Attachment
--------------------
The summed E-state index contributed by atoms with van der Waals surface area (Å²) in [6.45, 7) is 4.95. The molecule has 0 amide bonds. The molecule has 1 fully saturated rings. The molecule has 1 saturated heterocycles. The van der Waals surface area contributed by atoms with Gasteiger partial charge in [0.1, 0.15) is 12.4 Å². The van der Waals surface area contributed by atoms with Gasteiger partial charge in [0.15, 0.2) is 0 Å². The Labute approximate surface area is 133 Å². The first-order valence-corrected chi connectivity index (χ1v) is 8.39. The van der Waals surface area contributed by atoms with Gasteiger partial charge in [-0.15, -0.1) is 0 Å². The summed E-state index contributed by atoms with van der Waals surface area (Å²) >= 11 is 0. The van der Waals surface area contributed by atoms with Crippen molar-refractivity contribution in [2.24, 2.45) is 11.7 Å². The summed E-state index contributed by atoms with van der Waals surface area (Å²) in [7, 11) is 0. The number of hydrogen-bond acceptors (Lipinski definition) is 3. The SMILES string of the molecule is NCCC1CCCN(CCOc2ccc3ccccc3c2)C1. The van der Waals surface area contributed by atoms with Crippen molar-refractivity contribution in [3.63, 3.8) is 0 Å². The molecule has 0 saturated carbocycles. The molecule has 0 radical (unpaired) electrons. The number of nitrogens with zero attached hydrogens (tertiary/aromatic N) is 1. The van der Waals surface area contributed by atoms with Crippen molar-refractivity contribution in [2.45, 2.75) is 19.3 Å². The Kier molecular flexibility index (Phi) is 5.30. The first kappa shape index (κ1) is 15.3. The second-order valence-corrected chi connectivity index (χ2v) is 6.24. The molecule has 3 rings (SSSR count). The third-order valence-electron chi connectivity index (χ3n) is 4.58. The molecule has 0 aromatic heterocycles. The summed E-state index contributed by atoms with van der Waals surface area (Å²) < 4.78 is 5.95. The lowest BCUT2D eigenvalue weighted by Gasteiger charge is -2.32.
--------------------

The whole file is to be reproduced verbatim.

The summed E-state index contributed by atoms with van der Waals surface area (Å²) in [6.45, 7) is 4.95. The molecule has 0 amide bonds. The molecule has 1 fully saturated rings. The molecule has 1 saturated heterocycles. The van der Waals surface area contributed by atoms with Gasteiger partial charge in [0.1, 0.15) is 12.4 Å². The van der Waals surface area contributed by atoms with Gasteiger partial charge in [0.15, 0.2) is 0 Å². The Labute approximate surface area is 133 Å². The first-order valence-corrected chi connectivity index (χ1v) is 8.39. The van der Waals surface area contributed by atoms with Gasteiger partial charge in [-0.15, -0.1) is 0 Å². The summed E-state index contributed by atoms with van der Waals surface area (Å²) >= 11 is 0. The van der Waals surface area contributed by atoms with Crippen molar-refractivity contribution in [2.24, 2.45) is 11.7 Å². The summed E-state index contributed by atoms with van der Waals surface area (Å²) in [7, 11) is 0. The number of hydrogen-bond acceptors (Lipinski definition) is 3. The SMILES string of the molecule is NCCC1CCCN(CCOc2ccc3ccccc3c2)C1. The van der Waals surface area contributed by atoms with Crippen molar-refractivity contribution in [3.63, 3.8) is 0 Å². The molecule has 0 saturated carbocycles. The molecule has 0 radical (unpaired) electrons. The number of nitrogens with zero attached hydrogens (tertiary/aromatic N) is 1. The van der Waals surface area contributed by atoms with Crippen molar-refractivity contribution in [2.45, 2.75) is 19.3 Å². The Kier molecular flexibility index (Phi) is 5.30. The first kappa shape index (κ1) is 15.3. The second-order valence-corrected chi connectivity index (χ2v) is 6.24. The molecule has 3 rings (SSSR count). The third-order valence-electron chi connectivity index (χ3n) is 4.58. The molecule has 0 aromatic heterocycles. The summed E-state index contributed by atoms with van der Waals surface area (Å²) < 4.78 is 5.95. The lowest BCUT2D eigenvalue weighted by Gasteiger charge is -2.32.